A Comparative review of Competition Law between the US and the UK.


Competition law is an interesting area of law, merging the fields of law and economics. Protection of the practice of competition in a free market economy is the main objective of this field of law. Competition, in general, is a beneficial process and this is due to the fact that firms are stimulated to produce the top quality of goods and services in order to compete for customers. A major objective of competition law is to prohibit firms from engaging in conduct which will harm competition and interfere with the competitive process. Where a competing firm agrees to fix their prizes and cost or to divide the market, instead of competing resulting in eliminating important aspects of competition between them then the benefits of competition in the process will be lost. Eventually, the firms will become inefficient to satisfy customer’s needs. At the end, keeping these circumstances and objective in mind, for regulating competition in the market and to reduce all the practices in the market which were anti-competitive, a new and separate branch of law was emerged known as Competition law.


The concept of competition can be traced back to the period of the 18th century and was first brought into limelight by Adam Smith in his book entitled “Wealth of Nations” which was published the year 1776. Also, in the late 19th century, around the year 1890, the modern economic theory was recognised which resulted in drafting of the Sherman Act in the United States which was mainly focused on the activities such as distortion of market along with any anti-competitive practice and put a halt on it. In the North American part of the world it is known as the Antitrust Legislation. Many countries around the world got inspiration and adopted the concept of competition law and started drafting their own provisions in this field referring to the legislation so drafted by America to regulate the market efficiently.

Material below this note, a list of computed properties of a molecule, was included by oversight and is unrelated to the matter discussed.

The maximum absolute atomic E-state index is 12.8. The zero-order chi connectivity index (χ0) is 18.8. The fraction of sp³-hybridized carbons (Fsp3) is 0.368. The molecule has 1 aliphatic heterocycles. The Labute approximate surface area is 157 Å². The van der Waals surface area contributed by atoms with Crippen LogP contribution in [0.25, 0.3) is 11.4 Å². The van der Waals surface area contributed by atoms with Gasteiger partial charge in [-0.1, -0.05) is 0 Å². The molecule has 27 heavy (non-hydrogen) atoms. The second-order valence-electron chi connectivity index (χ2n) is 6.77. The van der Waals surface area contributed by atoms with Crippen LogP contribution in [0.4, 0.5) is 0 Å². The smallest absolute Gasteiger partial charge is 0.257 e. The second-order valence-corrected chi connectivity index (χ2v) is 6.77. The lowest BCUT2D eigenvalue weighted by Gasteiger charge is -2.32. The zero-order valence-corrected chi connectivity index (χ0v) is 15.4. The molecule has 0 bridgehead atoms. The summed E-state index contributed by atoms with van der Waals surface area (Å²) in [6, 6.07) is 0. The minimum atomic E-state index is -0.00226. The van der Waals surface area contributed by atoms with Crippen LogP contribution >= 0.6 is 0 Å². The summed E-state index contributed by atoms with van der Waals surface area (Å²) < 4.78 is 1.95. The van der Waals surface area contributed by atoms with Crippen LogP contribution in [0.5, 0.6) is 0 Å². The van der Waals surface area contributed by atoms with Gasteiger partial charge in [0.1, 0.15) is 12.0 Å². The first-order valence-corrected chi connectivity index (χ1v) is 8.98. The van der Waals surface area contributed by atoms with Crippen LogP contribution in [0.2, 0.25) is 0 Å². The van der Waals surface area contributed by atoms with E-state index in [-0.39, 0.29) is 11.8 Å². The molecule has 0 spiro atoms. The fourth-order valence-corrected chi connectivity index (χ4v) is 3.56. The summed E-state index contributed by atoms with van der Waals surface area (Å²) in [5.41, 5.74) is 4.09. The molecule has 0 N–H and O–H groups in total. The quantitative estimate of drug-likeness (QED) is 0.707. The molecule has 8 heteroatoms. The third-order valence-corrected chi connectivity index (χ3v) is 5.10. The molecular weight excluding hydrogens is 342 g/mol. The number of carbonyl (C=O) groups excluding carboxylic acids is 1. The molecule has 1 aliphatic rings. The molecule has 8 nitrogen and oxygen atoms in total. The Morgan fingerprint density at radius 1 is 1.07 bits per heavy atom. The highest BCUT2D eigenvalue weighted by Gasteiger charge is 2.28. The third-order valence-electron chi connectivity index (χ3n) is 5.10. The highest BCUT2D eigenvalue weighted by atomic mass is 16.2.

Competition Law in USA

The Sherman Act, 1890 and the Clayton Act, 1914 are the two pillars that strengthened the foundation of the modern day competition law and both the acts were inaugurated in the US. The Sherman Act (1890) was a piece of legislation projected to foil unreasonable contract, combination or conspiracy in restraint of trade” as well as “monopolization, attempted monopolization or conspiracy or combination to monopolize.” Whoever violates this act, can be punished with imprisonment of either description for a term which may extend to 10 years with fine of $100 million for corporations and $1 million for individuals. The Clayton Act was passed by the U.S. Congress in the year 1914 and mainly addresses the practices which are not addressed under the Sherman Act and defines corrupt business practices like monopolies and price-fixing and upholds the rights of labour.

Although the European countries had various forms of rules and provisions regarding the regulation of monopolies and competition even with the rapid growth in development, the elements of the Sherman and Clayton Acts can be seen especially after World War II and the fall of the Berlin wall in the year 1990. After the second world war, the ally countries introduced rules and regulations to adjourn cartels and monopolies which were brought into being during the war years. This was primarily intended towards Germany and Japan. The large scale industry cartels were being manipulated in a way that was resulting in giving total economic control to the Nazi regime of the country was the main concern in case of Germany. In the case of Japan, big business was a source of nepotism which resulted in multi industry corporations which used to control the Japanese economy. After the admission of defeat by both Germany and Japan at the end of WWII to the allied forces allowed more strict controls to be enforced which were based on the principle of those being used in the US. The term “antitrust” which is also referred as “business trusts” are more ordinarily used denoting laws averting the formation of cartels. Though the antitrust laws and consumer protection laws are separate from each other, they have one thing in common that they both offer a protective measure to the consumers from unethical producers or suppliers who seek to monopolize a market sector.